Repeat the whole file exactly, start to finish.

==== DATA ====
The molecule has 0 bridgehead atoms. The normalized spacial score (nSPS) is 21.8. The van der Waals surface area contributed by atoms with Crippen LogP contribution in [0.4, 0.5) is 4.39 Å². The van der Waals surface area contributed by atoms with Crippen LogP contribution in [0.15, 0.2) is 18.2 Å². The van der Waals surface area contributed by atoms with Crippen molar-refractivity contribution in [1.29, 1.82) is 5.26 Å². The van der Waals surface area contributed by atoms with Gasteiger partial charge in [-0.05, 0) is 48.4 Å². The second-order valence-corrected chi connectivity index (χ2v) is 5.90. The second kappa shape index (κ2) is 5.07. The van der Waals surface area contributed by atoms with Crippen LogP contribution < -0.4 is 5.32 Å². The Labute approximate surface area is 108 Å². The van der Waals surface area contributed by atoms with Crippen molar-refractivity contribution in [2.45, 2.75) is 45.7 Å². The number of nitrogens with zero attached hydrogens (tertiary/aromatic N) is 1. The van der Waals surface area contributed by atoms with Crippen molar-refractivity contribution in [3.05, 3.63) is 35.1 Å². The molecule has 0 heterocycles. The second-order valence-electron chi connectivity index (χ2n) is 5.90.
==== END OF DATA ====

The molecule has 0 bridgehead atoms. The normalized spacial score (nSPS) is 21.8. The van der Waals surface area contributed by atoms with Crippen LogP contribution in [0.4, 0.5) is 4.39 Å². The van der Waals surface area contributed by atoms with Crippen LogP contribution in [0.15, 0.2) is 18.2 Å². The van der Waals surface area contributed by atoms with Crippen molar-refractivity contribution in [1.29, 1.82) is 5.26 Å². The van der Waals surface area contributed by atoms with Gasteiger partial charge in [-0.05, 0) is 48.4 Å². The second-order valence-corrected chi connectivity index (χ2v) is 5.90. The second kappa shape index (κ2) is 5.07. The van der Waals surface area contributed by atoms with Crippen LogP contribution < -0.4 is 5.32 Å². The Labute approximate surface area is 108 Å². The van der Waals surface area contributed by atoms with Crippen molar-refractivity contribution in [2.45, 2.75) is 45.7 Å². The number of nitrogens with zero attached hydrogens (tertiary/aromatic N) is 1. The van der Waals surface area contributed by atoms with Crippen molar-refractivity contribution in [3.05, 3.63) is 35.1 Å². The molecule has 0 heterocycles. The second-order valence-electron chi connectivity index (χ2n) is 5.90.